Roberto Baldwin was a reporter for The Next Web in San Francisco between April 2014 and March 2015. Roberto Baldwin was a reporter for The Next Web in San Francisco between April 2014 and March 2015.
Music is incredibly personal. What we like says so much about us and acts as a roadmap of our lives with songs attached to moments. So when a company removes some of those songs from a device because they are from a rival, it’s kind of a big deal.
The Wall Street Journal reports that between 2007 and 2009, Apple deleted music from users’ iPods that originated from competing digital music services. It didn’t just remove the music, instead it produced an error message that instructed users to restore their iPod when music from rival services was detected.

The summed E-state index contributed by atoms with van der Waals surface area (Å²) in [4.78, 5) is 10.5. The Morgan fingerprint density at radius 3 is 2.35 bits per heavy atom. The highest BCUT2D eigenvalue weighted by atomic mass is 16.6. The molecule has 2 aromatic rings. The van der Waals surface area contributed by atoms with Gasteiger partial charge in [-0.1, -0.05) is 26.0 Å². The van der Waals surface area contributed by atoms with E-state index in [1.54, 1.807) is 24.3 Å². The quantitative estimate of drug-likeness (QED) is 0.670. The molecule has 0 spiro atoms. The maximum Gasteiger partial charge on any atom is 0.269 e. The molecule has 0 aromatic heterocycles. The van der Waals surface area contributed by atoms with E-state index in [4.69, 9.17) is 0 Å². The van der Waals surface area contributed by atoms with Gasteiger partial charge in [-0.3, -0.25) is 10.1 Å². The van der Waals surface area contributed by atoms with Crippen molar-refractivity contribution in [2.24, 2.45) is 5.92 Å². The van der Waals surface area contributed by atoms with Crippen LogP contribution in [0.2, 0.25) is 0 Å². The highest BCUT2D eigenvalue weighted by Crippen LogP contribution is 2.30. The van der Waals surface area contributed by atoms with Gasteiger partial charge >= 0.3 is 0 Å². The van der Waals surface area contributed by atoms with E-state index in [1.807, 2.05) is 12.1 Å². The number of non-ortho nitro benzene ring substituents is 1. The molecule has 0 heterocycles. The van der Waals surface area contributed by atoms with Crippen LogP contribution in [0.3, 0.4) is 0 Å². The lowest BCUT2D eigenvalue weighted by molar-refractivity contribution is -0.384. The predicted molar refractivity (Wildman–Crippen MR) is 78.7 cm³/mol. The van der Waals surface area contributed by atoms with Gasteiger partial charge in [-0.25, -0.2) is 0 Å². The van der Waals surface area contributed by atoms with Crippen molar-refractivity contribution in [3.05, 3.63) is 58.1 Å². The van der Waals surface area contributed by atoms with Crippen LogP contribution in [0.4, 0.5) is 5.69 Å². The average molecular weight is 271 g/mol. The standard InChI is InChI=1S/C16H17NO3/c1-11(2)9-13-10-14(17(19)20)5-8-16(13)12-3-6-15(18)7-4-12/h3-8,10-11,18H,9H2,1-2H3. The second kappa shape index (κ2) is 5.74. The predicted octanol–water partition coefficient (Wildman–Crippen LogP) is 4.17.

Once the restore was complete, the music from competitors would not sync back with the iPod.
Apple’s security director Augustin Farrugia told the court that there were legitimate security reasons for restoring the iPods and removing the songs. Farrugia said that Apple didn’t explain that it was removing the songs because, “We don’t want to confuse users.”
The news comes from court proceedings of a class-action lawsuit against Apple that contends that the company stifled competition with the iPod and iTunes music store.
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